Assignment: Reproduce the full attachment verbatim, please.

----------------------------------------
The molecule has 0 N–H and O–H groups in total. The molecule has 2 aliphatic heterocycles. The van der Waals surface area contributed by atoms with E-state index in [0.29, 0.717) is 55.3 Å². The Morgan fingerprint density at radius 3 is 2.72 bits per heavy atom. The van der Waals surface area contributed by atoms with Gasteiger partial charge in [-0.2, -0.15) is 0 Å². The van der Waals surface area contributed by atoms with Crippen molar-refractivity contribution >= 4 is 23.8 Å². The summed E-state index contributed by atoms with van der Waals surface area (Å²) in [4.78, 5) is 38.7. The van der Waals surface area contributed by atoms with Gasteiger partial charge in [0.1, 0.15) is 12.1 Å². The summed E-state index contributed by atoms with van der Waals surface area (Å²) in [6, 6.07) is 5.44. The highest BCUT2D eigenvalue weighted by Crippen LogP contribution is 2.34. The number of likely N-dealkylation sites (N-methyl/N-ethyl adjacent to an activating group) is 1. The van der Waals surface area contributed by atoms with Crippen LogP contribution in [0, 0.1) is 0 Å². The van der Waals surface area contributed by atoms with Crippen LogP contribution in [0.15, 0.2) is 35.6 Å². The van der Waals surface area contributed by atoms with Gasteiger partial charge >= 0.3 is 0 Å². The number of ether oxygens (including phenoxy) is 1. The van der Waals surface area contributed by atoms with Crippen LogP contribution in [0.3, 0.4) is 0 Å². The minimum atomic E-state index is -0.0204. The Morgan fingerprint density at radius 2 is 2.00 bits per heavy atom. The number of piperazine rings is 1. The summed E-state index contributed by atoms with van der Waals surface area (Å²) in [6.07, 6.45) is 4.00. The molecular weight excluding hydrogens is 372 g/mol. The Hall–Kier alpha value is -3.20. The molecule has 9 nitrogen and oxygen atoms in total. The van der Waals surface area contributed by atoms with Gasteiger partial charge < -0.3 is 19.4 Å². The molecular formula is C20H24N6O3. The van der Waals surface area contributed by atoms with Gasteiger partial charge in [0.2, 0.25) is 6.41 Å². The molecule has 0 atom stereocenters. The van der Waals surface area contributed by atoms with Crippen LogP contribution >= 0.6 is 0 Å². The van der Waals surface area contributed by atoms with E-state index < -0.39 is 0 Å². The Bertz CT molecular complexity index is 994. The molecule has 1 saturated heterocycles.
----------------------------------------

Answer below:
The molecule has 0 N–H and O–H groups in total. The molecule has 2 aliphatic heterocycles. The van der Waals surface area contributed by atoms with E-state index in [0.29, 0.717) is 55.3 Å². The Morgan fingerprint density at radius 3 is 2.72 bits per heavy atom. The van der Waals surface area contributed by atoms with Gasteiger partial charge in [-0.2, -0.15) is 0 Å². The van der Waals surface area contributed by atoms with Crippen molar-refractivity contribution >= 4 is 23.8 Å². The summed E-state index contributed by atoms with van der Waals surface area (Å²) in [4.78, 5) is 38.7. The van der Waals surface area contributed by atoms with Gasteiger partial charge in [0.1, 0.15) is 12.1 Å². The summed E-state index contributed by atoms with van der Waals surface area (Å²) in [6, 6.07) is 5.44. The highest BCUT2D eigenvalue weighted by Crippen LogP contribution is 2.34. The number of likely N-dealkylation sites (N-methyl/N-ethyl adjacent to an activating group) is 1. The van der Waals surface area contributed by atoms with Crippen LogP contribution in [0, 0.1) is 0 Å². The van der Waals surface area contributed by atoms with Crippen LogP contribution in [0.15, 0.2) is 35.6 Å². The van der Waals surface area contributed by atoms with Gasteiger partial charge >= 0.3 is 0 Å². The number of ether oxygens (including phenoxy) is 1. The van der Waals surface area contributed by atoms with Crippen LogP contribution in [0.3, 0.4) is 0 Å². The minimum atomic E-state index is -0.0204. The Morgan fingerprint density at radius 2 is 2.00 bits per heavy atom. The number of piperazine rings is 1. The summed E-state index contributed by atoms with van der Waals surface area (Å²) in [6.07, 6.45) is 4.00. The molecular weight excluding hydrogens is 372 g/mol. The Hall–Kier alpha value is -3.20. The molecule has 9 nitrogen and oxygen atoms in total. The van der Waals surface area contributed by atoms with Gasteiger partial charge < -0.3 is 19.4 Å². The molecular formula is C20H24N6O3. The van der Waals surface area contributed by atoms with Gasteiger partial charge in [0.2, 0.25) is 6.41 Å². The molecule has 0 atom stereocenters. The van der Waals surface area contributed by atoms with Crippen LogP contribution >= 0.6 is 0 Å². The van der Waals surface area contributed by atoms with E-state index < -0.39 is 0 Å². The Bertz CT molecular complexity index is 994. The molecule has 1 saturated heterocycles.